Virtual nation Asgardia has launched itself into space

Mallory Locklear
Virtual nation Asgardia has launched itself into space

Last year, Russian scientist Igor Ashurbeyli announced the formation of Asgardia -- a new virtual nation that will ultimately exist entirely in space. Since its debut, Asgardia has attracted over 300,000 registrants, created a constitution and, as of this Sunday, launched itself -- all 0.5 TB of it -- into space.

A small satellite called Asgardia-1 was loaded on board the Cygnus spacecraft and launched by the Orbital ATK Antares rocket from NASA's Wallops Flight Facility Sunday morning. The satellite contains Asgardia's constitution, its national symbols and personally selected data from each of the nation's citizens. "Asgardia-1 may look like many other satellites orbiting Earth, but it is the only one in the whole world which represents a new territory," Ashurbeyli said in a statement. "Asgardia-1 took all of the nation's essence to space: its Constitution, its national symbols, and all of the Asgardian citizens - virtually." Cygnus' primary mission is to resupply the International Space Station and after that, it will de-dock and climb to a higher altitude where it will deploy Asgardia-1 into orbit.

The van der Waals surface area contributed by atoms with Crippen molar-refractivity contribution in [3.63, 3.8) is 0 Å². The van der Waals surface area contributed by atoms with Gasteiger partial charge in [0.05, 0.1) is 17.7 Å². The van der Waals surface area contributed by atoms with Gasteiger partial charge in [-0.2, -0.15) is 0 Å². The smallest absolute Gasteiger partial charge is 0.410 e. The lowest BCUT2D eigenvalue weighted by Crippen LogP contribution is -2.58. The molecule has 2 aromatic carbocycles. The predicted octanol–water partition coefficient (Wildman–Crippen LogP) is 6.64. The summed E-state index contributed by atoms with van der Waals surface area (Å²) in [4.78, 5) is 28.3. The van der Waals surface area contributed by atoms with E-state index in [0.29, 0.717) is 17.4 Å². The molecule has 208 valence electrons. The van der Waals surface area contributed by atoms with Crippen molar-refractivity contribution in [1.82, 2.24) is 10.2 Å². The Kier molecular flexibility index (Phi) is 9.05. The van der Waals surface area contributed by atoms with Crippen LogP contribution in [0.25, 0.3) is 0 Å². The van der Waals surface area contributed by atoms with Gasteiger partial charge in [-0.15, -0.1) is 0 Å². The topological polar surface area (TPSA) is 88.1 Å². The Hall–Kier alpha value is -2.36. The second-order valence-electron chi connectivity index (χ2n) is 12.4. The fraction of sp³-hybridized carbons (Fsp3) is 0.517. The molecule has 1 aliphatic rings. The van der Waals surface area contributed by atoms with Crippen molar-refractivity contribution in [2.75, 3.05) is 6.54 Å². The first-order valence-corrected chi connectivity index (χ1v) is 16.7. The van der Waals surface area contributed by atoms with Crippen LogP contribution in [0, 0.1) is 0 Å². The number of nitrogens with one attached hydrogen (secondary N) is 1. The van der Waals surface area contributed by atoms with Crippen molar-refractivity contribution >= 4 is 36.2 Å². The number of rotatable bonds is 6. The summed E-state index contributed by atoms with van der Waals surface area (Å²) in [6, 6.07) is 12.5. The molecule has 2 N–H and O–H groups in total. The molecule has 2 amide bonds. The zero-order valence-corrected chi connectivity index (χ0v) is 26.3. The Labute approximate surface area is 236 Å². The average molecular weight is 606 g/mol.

The whole concept of Asgardia may seem ridiculous to most people, but Ashurbeyli is quite serious about it. He is supposedly now headed to Washington DC in order to discuss becoming a full, UN-endorsed nation with policy experts, and parliamentary elections are now underway for Asgardian citizens. During an online Q&A a few months ago, Lena De Winne, the CEO and Vice President of the business side of Asgardia, said that national IDs and even passports are in the works. Those will be distributed through embassies that Asgardia plans to establish on every continent, so even citizens of a space nation aren't free of bureaucratic paperwork and waiting in line it seems.

  • This article originally appeared on Engadget.